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Price Check: Inflation Optimism and Stocks Rise After Mild PPI Report

By TD AmeritradeMarket OverviewNov 15, 2022 10:27AM ET
Price Check: Inflation Optimism and Stocks Rise After Mild PPI Report
By TD Ameritrade   |  Nov 15, 2022 10:27AM ET
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For the second time in less than a week, investors saw evidence that Corporate America’s long inflation nightmare may be easing.

October producer prices rose just 0.2%, according to Tuesday’s Producer Price Index (PPI) report. That was below Wall Street’s 0.4% average estimate. Core PPI, which strips out food and energy, was flat last month. Analysts had expected an increase of 0.5%.

One or even two better inflation numbers isn’t a trend, so the Federal Reserve isn’t likely to pivot based on one month’s data. And inflation can always rear its ugly head. So, consider putting today’s reading into context. However, both today’s PPI and last week’s Consumer Price Index (CPI) data indicate we’re going in the right direction, and the PPI reinforced what we saw in CPI.

The CBOE Volatility Index remained below 24 early Tuesday, down slightly from yesterday’s levels. Other market metrics also fell this morning, including the benchmark 10-year Treasury yield and the U.S. dollar index. If you’re looking for direction in the stock market, it’s never a bad idea to check bonds and the greenback. Their weakness this morning cleared the path for the early rally.

Just In

Walmart Inc (NYSE:WMT) Delivers. The retailer’s earnings impressed investors this morning, who sent shares up 6% in premarket trading. The stats looked solid all around, with 8.7% revenue growth, 8.2% same-store U.S. sales growth, and a higher full-year outlook to reflect Q3 performance.

Grocery sales helped drive quarterly strength, the company said in its press release. Earnings per share and revenue both beat Wall Street’s average estimates.

  • On the inventory front, an area many retailers including WMT have struggled with, there’s progress,. Walmart’s inventory levels grew 13% in Q3, down from 25% growth in Q2. Even 13% is misleading, since those values are also driven mainly by inflation. On a unit basis, it’s much less.
  • Slowing inventory growth is healthy for WMT, but industrywide, overstocked inventories have led to markdowns that have possibly eased price inflation around the country. If inventories are becoming less of a problem, maybe companies won’t have to discount as much, leaving them in healthier shape.
  • On a sour note, WMT expects holiday quarter same-store sales, excluding fuel, to rise just 3%. That’s below Wall Street’s estimates and reflects WMT possibly being conservative about the consumer.
  • One thing that’s reassuring from the consumer perspective, however, is that WMT had a good quarter even though some had worried inflation would hurt WMT’s main customer base, which tends to be more vulnerable to rising prices. WMT’s earnings are a good sign that lower-income customers may be escaping the worst impacts of inflation.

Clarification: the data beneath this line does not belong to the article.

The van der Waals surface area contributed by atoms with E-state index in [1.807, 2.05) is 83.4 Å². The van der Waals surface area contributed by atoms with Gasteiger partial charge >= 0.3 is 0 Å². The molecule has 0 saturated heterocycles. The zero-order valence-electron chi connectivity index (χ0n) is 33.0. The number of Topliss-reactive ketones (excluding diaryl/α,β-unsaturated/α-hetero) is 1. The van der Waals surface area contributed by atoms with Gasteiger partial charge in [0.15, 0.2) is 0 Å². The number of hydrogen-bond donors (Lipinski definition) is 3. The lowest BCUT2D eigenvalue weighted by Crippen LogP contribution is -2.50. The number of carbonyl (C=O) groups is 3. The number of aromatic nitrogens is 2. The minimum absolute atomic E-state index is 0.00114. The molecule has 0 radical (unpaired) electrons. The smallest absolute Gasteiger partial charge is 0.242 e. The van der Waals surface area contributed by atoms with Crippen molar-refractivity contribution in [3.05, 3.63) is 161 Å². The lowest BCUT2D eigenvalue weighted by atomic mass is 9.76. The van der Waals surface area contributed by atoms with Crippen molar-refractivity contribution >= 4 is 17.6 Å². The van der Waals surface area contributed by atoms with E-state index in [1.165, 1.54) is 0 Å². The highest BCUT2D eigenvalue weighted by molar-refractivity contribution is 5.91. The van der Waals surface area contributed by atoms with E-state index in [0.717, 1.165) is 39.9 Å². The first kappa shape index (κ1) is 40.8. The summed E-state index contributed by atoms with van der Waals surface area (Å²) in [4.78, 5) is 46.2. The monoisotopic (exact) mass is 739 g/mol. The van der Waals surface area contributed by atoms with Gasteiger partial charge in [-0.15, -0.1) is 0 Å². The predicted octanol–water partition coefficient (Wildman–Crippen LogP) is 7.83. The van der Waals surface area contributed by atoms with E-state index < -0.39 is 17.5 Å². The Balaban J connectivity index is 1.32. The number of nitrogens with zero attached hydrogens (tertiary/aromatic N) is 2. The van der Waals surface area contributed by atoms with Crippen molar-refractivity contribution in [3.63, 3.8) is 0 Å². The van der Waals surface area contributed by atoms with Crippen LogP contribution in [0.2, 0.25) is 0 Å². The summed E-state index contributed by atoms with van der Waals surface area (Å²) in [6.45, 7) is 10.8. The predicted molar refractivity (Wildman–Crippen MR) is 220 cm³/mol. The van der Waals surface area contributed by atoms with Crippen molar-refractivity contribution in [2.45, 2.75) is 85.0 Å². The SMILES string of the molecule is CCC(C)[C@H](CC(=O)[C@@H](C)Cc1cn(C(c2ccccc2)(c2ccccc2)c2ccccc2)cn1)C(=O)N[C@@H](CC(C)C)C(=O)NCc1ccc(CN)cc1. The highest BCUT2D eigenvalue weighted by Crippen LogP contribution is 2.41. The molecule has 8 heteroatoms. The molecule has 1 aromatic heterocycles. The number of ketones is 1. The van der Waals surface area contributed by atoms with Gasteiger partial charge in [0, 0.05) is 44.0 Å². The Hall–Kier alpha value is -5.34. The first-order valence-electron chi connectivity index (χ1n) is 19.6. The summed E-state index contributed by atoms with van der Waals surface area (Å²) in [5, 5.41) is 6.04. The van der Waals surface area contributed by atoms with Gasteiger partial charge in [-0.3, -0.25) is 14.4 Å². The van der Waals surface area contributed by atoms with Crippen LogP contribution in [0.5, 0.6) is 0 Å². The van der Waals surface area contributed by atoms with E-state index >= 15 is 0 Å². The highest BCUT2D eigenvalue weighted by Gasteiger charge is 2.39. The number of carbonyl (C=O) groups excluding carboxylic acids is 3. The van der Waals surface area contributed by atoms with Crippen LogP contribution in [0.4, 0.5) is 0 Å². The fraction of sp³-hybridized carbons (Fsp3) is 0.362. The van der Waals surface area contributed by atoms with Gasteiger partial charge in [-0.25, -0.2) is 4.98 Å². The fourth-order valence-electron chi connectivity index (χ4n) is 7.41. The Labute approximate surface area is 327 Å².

WMT’s stock gains early Tuesday might be helping shares of competitors like Target (NYSE:TGT) and Macy’s (NYSE:M) as well.

Like a lot of companies this quarter, WMT announced a new share buyback plan. Buybacks are gaining popularity as many firms try to get ahead of a new law raising taxes on buybacks in 2023.

Home Depot (NYSE:HD) Earnings Impress, Shares Don’t: Everything appeared to go right for HD in its earnings released this morning. Revenue and earnings beat Wall Street’s projections. Same-store sales rose 4.3%, above the 3.1% Wall Street estimate, and HD reaffirmed 2022 guidance. Nothing wrong there. Why are shares falling this morning? Perhaps some see the guidance as a bit conservative, but that stands to reason. HD benefited in a massive way from the recent housing surge, so it’s not surprising they’d see slowing growth. There’s nothing shocking there, and the stock is only down about 1%.

Of the two big-box retailers reporting this morning, WMT was the outlier, but in a good way.

Potential Market Movers

With these lower-than-expected PPI numbers, it will be worth watching how sectors react. Companies feeling less pain from rising wholesale prices will be less likely to pass along costs to their customers or eat costs that could hurt their margins. Lower wholesale price indicators will likely be a boon to industrial firms that have to pay up front for raw materials on the wholesale market. Think automakers, for instance.

Before the PPI results, there was unpleasant inflation news Monday from the New York Federal Reserve. Consumer expectations of inflation aren’t falling despite the Fed’s rate hike and hawkish words. Instead, they’re rising.

  • Consumers now see 5.9% inflation over the next year and 3.1% over the next three years.
  • They previously had expected 5.4% and 2.9%, respectively.

That’s the opposite direction the Fed wants to see, especially considering Fed Chairman Jerome Powell’s concerns about inflation expectations becoming “entrenched” and potentially driving future price gains.

This could be additional proof that it will take far more than a single bullish CPI report to reset consumer thinking. Especially if high-profile prices for things like food, gas, and rent continue rising. After all, it doesn’t help most people if used car or appliance prices fall, unless they have to buy one right away. For most of us, it’s the day-to-day costs like food and fuel that shape our expectations of the price environment, and those keep rising.

Price Check: Inflation Optimism and Stocks Rise After Mild PPI Report

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Price Check: Inflation Optimism and Stocks Rise After Mild PPI Report

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